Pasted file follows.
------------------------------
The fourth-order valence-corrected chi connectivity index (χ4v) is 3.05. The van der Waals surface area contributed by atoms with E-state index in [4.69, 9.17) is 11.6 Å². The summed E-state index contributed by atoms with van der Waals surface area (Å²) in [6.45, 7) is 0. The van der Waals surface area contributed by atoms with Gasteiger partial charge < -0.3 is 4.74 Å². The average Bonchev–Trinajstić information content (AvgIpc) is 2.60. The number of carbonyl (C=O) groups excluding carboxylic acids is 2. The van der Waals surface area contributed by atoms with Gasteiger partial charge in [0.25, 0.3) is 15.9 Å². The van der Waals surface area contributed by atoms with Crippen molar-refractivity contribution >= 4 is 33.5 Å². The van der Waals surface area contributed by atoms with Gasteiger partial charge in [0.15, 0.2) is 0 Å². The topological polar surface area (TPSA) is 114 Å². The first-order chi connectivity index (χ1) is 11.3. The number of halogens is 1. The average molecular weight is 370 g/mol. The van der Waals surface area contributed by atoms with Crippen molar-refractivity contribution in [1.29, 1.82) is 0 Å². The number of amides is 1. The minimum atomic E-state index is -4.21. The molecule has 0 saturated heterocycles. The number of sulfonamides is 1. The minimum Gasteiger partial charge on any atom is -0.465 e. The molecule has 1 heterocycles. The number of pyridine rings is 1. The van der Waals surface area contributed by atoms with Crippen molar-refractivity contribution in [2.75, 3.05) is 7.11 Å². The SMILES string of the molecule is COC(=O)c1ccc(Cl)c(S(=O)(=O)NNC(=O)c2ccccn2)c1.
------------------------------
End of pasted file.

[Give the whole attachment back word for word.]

The fourth-order valence-corrected chi connectivity index (χ4v) is 3.05. The van der Waals surface area contributed by atoms with E-state index in [4.69, 9.17) is 11.6 Å². The summed E-state index contributed by atoms with van der Waals surface area (Å²) in [6.45, 7) is 0. The van der Waals surface area contributed by atoms with Gasteiger partial charge < -0.3 is 4.74 Å². The average Bonchev–Trinajstić information content (AvgIpc) is 2.60. The number of carbonyl (C=O) groups excluding carboxylic acids is 2. The van der Waals surface area contributed by atoms with Gasteiger partial charge in [0.25, 0.3) is 15.9 Å². The van der Waals surface area contributed by atoms with Crippen molar-refractivity contribution >= 4 is 33.5 Å². The van der Waals surface area contributed by atoms with Gasteiger partial charge in [0.15, 0.2) is 0 Å². The topological polar surface area (TPSA) is 114 Å². The first-order chi connectivity index (χ1) is 11.3. The number of halogens is 1. The average molecular weight is 370 g/mol. The van der Waals surface area contributed by atoms with Crippen molar-refractivity contribution in [1.29, 1.82) is 0 Å². The number of amides is 1. The minimum atomic E-state index is -4.21. The molecule has 0 saturated heterocycles. The number of sulfonamides is 1. The minimum Gasteiger partial charge on any atom is -0.465 e. The molecule has 1 heterocycles. The number of pyridine rings is 1. The van der Waals surface area contributed by atoms with Crippen molar-refractivity contribution in [2.75, 3.05) is 7.11 Å². The SMILES string of the molecule is COC(=O)c1ccc(Cl)c(S(=O)(=O)NNC(=O)c2ccccn2)c1.